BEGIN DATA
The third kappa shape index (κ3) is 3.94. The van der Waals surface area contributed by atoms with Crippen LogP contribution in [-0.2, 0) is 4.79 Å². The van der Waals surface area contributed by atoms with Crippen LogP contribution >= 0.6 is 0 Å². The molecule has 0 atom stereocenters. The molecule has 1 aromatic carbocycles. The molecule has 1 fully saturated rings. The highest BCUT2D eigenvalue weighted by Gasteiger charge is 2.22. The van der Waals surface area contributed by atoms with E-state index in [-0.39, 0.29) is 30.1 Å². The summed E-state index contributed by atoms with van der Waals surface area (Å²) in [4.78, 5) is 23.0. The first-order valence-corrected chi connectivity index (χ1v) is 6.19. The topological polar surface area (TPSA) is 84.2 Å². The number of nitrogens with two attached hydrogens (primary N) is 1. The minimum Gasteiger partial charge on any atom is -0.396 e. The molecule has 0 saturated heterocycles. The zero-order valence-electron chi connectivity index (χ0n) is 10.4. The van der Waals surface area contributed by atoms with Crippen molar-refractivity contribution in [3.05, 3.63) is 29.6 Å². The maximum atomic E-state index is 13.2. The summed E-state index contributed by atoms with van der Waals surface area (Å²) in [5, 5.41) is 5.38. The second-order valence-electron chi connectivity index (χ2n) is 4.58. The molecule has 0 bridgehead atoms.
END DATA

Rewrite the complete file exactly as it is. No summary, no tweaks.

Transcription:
The third kappa shape index (κ3) is 3.94. The van der Waals surface area contributed by atoms with Crippen LogP contribution in [-0.2, 0) is 4.79 Å². The van der Waals surface area contributed by atoms with Crippen LogP contribution >= 0.6 is 0 Å². The molecule has 0 atom stereocenters. The molecule has 1 aromatic carbocycles. The molecule has 1 fully saturated rings. The highest BCUT2D eigenvalue weighted by Gasteiger charge is 2.22. The van der Waals surface area contributed by atoms with E-state index in [-0.39, 0.29) is 30.1 Å². The summed E-state index contributed by atoms with van der Waals surface area (Å²) in [4.78, 5) is 23.0. The first-order valence-corrected chi connectivity index (χ1v) is 6.19. The topological polar surface area (TPSA) is 84.2 Å². The number of nitrogens with two attached hydrogens (primary N) is 1. The minimum Gasteiger partial charge on any atom is -0.396 e. The molecule has 0 saturated heterocycles. The zero-order valence-electron chi connectivity index (χ0n) is 10.4. The van der Waals surface area contributed by atoms with Crippen molar-refractivity contribution in [3.05, 3.63) is 29.6 Å². The maximum atomic E-state index is 13.2. The summed E-state index contributed by atoms with van der Waals surface area (Å²) in [5, 5.41) is 5.38. The second-order valence-electron chi connectivity index (χ2n) is 4.58. The molecule has 0 bridgehead atoms.